May 28, 2009 at 7:36 a.m.
Chris Eng, Chisago County Housing and Redevelopment Director, said the two cities asked for grants aimed at developing a carbon-neutral complex. There's $150,000 in the legislation for planning to move forward.
Special legislation allowing Lindstrom and Chisago City to "share" eventual property tax revenues from the business park was also enacted.
Eng said he has also applied for a USDA Rural Development grant that's available within the federal stimulus package, and might also assist this two-city effort.
The location of the carbon neutral business park isn't determined. At least two sites in Chisago City and one in Lindstrom are being looked at, it was reported at last week's Lindstrom Economic Development Authority (EDA) meeting.
The ultimate goal for Lindstrom and Chisago City is to create a business park as homebase to green and renewable technology firms, and the park itself would be a showcase of green construction practices , relying on renewable, carbon neutral energy throughout the complex. Depending on how things come together, the vision includes a wood pellet or biomass heating and generating plant of a sufficient size to meet energy needs of consumers within a larger energy "district" many square miles in size.
Lending feasibility to this initiative is the fact that Scandinavian nations have had heating "districts" and renewable energy in place for years.
Sweden has become the model. And, this immediate area has many ties to Sweden which are being cultivated.
The Chisago County Press reported last winter on a green technology forum at Chisago Lakes Library; featuring Bengkt-Erik Lofgren who coordinates a consortium of Swedish firms involved in this field. Sweden, Lofgren explained, has many green companies and expertise just waiting to be tapped.
Lindstrom Council member Roger Lindgren visited Sweden in March, as a representative of Lindstrom EDA. At last week's EDA meeting Lindgren talked of the trip and the opportunity to see proven companies and renewables technology in daily applications.
Touring an outlying town in Sweden utilizing a heating district plant; Lindgren said he thought of Lindstrom right away, comparable in size and layout to the town where the heat district was located.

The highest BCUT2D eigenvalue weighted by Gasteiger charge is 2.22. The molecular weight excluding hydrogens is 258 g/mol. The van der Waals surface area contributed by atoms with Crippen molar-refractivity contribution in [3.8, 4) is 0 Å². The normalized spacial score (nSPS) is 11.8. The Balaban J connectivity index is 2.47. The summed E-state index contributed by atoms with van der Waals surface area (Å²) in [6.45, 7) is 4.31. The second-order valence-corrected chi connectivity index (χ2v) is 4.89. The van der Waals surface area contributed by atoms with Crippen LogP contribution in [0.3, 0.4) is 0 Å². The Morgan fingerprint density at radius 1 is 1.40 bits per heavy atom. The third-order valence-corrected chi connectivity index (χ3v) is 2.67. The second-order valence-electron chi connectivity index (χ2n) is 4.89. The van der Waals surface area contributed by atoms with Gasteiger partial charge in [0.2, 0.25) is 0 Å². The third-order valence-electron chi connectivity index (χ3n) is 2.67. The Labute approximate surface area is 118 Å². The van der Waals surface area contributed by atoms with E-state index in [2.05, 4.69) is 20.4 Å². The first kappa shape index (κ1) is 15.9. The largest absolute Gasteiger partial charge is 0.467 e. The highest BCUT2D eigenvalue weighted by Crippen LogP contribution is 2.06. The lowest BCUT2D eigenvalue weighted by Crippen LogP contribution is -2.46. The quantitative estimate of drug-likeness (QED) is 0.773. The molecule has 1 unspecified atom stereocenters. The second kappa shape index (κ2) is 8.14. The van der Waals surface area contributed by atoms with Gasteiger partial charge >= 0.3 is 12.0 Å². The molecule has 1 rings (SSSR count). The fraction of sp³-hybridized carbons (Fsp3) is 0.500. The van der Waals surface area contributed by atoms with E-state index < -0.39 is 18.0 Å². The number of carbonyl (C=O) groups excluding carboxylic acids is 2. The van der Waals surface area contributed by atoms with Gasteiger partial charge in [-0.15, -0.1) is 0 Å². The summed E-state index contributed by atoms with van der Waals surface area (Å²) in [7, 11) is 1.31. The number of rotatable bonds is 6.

Lindstrom EDA member, local banker Randy Diers, commented after Lindgren's slide show that the foundation for a sea change in energy production, delivery and use is starting to take shape. Lindstrom will be well-positioned for grants, programs and other start-up support. "Our future is going to look much different in 20 years," Diers added.
Member Jim McCarville, retired 3M engineering, said the EDA needs to appoint an official Task Force that can get a bio business park plan in place in time to take advantage of a number of upcoming opportunities:
~ Highway 8 in Lindstrom will be torn-up in 2011 for reconstruction and this could be when infrastructure for a district-wide initiative would be installed.
~ There's an international conference being held in Sweden this fall and representatives from the local communities should attend.
"I've seen a lot of information, McCarville added, "and I am convinced this is viable." He added that this approach is "the right thing" for the environment and as a shot in the arm for the economy.
Lindstrom City Administrator John Olinger and Eng will bring a job description to the next EDA meeting on what Task Force members would be expected to do and how members could be named.
The next Lindstrom EDA meeting is June 17 at Lindstrom City Hall at 7:30 a.m. Additional members not quoted in this story are Bob Jennissen, Security State Bank, Mayor Keith Carlson and Al Wahlgren.
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